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Department of Biochemistry

The Sanger Building entrance.

An update from the Head of Department, Professor Gerard Evan, regarding the coronavirus (COVID-19) pandemic: The light at the end of the tunnel.


I hope you are all faring well – or at the very least, faring as well as can be expected. We've now been in lockdown since the 23rd of March, so are well into week 8. Things have been relatively quiet over the past few weeks as we, the School of Biological Sciences, and the University all struggle with developing policies and procedures for managing the lockdown in the face of sometimes inconsistent or incoherent government instructions. Clearly, everyone is trying to do her/his best in very extraordinary and unprecedented circumstances. But some are more effective than others.


Teaching, examining and staying afloat

This week, I want to especially honour the hard work from those involved in teaching as we organise and implement how Part II and Part III examinations will be set and assessed and what criteria will be used to assess Parts IA and IB. Hats off to all those involved for doing such an amazing job and to all those in the School of Biological Sciences who are liaising with our own folks to ensure uniformity of process.

The Department's COVID emergency Silver Team has also remained very active throughout, and my deep thanks to all those on the team and to Nick Smith for his outstanding Silver Team chairmanship through the crisis. It has also been great to have Jeanne Estabel, our incoming Departmental Administrator, participating in the process: Biochemistry is extraordinarily lucky to have the input from two amazing and experienced head administrators.

A special mention for Dee Scadden, whose dedicated and tenacious organisation and innovative problem solving has smoothed over many a complex and difficult situation, and whose expertise with digital education has payed dividends with our online teaching and examination plans, and our Departmental seminar programme. Plaudits too for Latika Soogumbur and her energy in keeping our Reddit site so much fun, and to Rhys Grant for his steady stewardship of our internet presence. And last, a personal thank you to Fiona Goodman, who has so ably and good-humouredly kept me on the straight and narrow through the long days of lockdown.

The seminar series is continuing to work well: there was a slight hiccup last week because of the bank holiday but normal service resumes this Friday at 3pm with presentations from Paul Dupree's laboratory on "The plant cell wall and its sweetness". We are still tinkering a bit with the format: the pre-recording of the talks works OK but the following Q&A session is not working as well as we would like, so we are exploring whether we can run the whole seminar and Q&A session on a real-time Zoom session that everyone can log into.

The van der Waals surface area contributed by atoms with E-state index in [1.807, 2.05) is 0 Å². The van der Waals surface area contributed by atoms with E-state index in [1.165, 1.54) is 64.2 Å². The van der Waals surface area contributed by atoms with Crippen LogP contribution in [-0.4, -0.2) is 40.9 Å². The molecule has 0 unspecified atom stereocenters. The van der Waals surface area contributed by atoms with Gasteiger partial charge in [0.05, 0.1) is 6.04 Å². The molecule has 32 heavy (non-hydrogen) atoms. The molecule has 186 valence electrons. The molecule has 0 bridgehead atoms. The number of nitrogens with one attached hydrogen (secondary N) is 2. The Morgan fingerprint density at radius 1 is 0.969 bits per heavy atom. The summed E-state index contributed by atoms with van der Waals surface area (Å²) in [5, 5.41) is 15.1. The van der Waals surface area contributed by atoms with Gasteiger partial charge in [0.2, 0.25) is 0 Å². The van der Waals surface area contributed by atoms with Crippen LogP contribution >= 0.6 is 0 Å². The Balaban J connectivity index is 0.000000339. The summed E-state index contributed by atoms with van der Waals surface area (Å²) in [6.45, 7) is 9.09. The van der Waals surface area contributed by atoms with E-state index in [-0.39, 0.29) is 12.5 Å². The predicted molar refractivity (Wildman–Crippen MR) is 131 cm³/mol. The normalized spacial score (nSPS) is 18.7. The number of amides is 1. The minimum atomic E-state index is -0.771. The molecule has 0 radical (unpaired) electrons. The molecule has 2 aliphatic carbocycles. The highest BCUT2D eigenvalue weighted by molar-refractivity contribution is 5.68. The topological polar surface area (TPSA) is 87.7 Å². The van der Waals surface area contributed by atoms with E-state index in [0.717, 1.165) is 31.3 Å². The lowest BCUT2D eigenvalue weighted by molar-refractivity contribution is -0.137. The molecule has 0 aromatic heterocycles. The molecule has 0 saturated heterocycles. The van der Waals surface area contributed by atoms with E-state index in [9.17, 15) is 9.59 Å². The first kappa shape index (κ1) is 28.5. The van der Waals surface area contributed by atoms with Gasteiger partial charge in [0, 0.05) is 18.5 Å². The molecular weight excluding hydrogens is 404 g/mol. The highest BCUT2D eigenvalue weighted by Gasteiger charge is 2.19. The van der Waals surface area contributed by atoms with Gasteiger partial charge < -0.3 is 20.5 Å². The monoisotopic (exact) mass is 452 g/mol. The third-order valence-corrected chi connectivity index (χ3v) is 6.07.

After the recent pause, where the major Departmental and University preoccupation has been with teaching and undergraduates, this week has seen a substantial shift in energy towards managing a phased transition back to operations – the so-called Crimson Phase. The initial University strategy is to proceed by baby steps with the immediate goal of achieving a maximum of 25% "normal occupancy" by the end of June, with some buildings hopefully opening rather sooner (more of this below). For a number of obvious reasons, the Schools of Biological and Clinical Sciences are near the front of the queue for re-opening. This reflects the intensely experimental nature of much of the work we do and its overall sensitivity to being put on hold, in particular when it comes to maintenance and care of plants and animals. So, at last some daylight at the end of this tunnel.

Nonetheless, the job of phased re-opening of the Department is a lot more complicated than the initial close down. The whole re-opening process will proceed in accordance with government advice – which may change at any time but right now seems to lie in the direction of relaxing the lockdown to some degree. Within this national framework, the decision to open buildings is the responsibility of the University Buildings Task Force in consultation with Schools and Departments. Individual departments will have a significant level of autonomy, albeit with the caveat that the responsibility (for anything going wrong) rests entirely with each Department Head.